The way designers continue to cram more features into the same DIN-size slot never ceases to amaze me. Take the new Eclipse CD7000, for example. This AM/FM/CD player also spins MP3/WMA-encoded discs and can be hooked to a host of peripherals: an Eclipse navigation system, an iPod and Sirius Satellite Radio. Thanks to the power of the Web, even more goodies can be downloaded and crammed behind the CD7000's beautiful faceplate.
Actually, make that a very beautiful faceplate. After I had the crew at Avincar in Portland, OR, install the CD7000, I couldn't stop admiring how great it looked. The big, bright display was easy to read even in bright sunlight, and the economical use of buttons and large rotary volume control make the faceplate neat, uncluttered and relatively easy to use.
Face Pattern Inside the volume knob are two multifunction controls: a big four-way SELECT switch that accesses a large variety of settings and a small ENTER button in the center that selects items accessed by the SELECT switch. The remaining, most-used controls are grouped around the large SELECT/ENTER control.
Arrayed along the bottom of the faceplate are numbered buttons that select radio presets and access CD-mode functions. On the far right side is a MUTE button that also switches to Eclipse's Area Shot function when a nav system is attached. Just above it is a MENU/CUSTOM button that accesses a staggering number of menu items, depending on whether you select the Sound Adjustment Mode, Display Adjustment Mode or Function Mode, or if it's pressed for more than one second, a shortcut for a frequently-used function can be created. Finally, there's a release button for the faceplate. And that's it - clean and functional. Well almost ...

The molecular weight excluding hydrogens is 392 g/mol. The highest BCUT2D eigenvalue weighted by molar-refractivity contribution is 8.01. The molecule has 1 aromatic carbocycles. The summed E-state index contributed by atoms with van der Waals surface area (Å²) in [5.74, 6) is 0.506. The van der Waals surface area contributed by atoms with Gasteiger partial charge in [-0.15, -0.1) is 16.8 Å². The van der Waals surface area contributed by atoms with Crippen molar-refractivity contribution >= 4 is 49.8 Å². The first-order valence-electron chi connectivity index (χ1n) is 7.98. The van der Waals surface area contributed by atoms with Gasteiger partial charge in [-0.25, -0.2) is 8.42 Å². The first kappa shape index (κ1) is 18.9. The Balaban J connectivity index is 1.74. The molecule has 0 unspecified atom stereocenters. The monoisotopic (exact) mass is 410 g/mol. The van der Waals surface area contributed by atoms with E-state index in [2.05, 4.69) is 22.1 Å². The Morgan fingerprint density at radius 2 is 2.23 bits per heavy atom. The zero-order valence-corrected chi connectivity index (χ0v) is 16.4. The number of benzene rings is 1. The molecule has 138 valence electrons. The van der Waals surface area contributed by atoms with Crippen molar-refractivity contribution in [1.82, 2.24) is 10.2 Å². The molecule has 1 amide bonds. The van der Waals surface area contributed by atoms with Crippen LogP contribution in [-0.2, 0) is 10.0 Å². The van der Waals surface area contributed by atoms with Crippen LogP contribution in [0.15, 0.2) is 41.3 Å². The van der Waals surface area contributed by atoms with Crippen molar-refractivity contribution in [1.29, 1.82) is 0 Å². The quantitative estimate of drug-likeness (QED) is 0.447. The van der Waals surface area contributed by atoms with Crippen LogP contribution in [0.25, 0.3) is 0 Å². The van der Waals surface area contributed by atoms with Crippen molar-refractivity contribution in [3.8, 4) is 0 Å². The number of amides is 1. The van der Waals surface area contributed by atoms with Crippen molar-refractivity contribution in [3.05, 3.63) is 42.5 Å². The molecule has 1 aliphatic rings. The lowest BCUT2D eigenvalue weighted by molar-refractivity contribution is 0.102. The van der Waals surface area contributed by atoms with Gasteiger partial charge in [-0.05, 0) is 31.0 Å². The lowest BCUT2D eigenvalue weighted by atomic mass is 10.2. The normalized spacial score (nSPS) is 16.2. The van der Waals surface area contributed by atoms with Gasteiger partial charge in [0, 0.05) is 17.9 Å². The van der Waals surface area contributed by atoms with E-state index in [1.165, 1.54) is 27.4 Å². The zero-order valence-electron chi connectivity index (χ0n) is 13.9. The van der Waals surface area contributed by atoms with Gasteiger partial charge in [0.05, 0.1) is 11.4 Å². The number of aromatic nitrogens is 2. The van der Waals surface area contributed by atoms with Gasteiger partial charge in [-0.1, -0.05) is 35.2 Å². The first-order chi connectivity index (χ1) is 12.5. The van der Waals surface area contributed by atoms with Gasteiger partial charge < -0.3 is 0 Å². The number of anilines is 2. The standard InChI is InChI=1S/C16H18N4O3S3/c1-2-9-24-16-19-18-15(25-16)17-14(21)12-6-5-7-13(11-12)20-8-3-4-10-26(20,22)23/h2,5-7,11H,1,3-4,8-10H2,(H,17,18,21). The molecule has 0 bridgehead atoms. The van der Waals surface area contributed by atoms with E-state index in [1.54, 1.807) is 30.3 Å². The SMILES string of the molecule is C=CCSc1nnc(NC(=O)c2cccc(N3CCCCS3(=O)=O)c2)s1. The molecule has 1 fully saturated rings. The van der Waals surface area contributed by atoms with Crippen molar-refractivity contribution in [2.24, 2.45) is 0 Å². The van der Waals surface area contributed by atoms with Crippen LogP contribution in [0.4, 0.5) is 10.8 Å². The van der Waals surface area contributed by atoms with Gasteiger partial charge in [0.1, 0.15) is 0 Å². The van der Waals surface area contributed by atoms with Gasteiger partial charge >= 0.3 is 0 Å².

While I liked the orderly layout, some of the buttons were confusing or just plain hard to use. For example, it took me a while to get the hang of the MENU switch and it's complex layers, particularly when using the intricate signal-processing features. But that's where the MENU switch's alter ego - the CUSTOM button - came in handy, allowing the user to access functions used most often.
Signal Processing Speaking of signal processing, the Eclipse CD7000's capabilities rival those found on sophisticated outboard processors. Just the level of crossover adjustment is impressive. Since the setup in my Impala at the time of evaluation was a 3-way system, I could choose crossover points from 20Hz on the low end up to 10,000Hz on the high end in a wide range of increments, and I could punch in any crossover slope from full passband to 24dB per octave in 6dB increments.
The CD7000's EQ capabilities were equally impressive. With a 3-way speaker layout, an 11-band parametric EQ can tweak the high and midrange, with another band allocated for the subbass. In addition, the Q or sharpness of the EQ curve can be adjusted in five separate increments. And that's not all....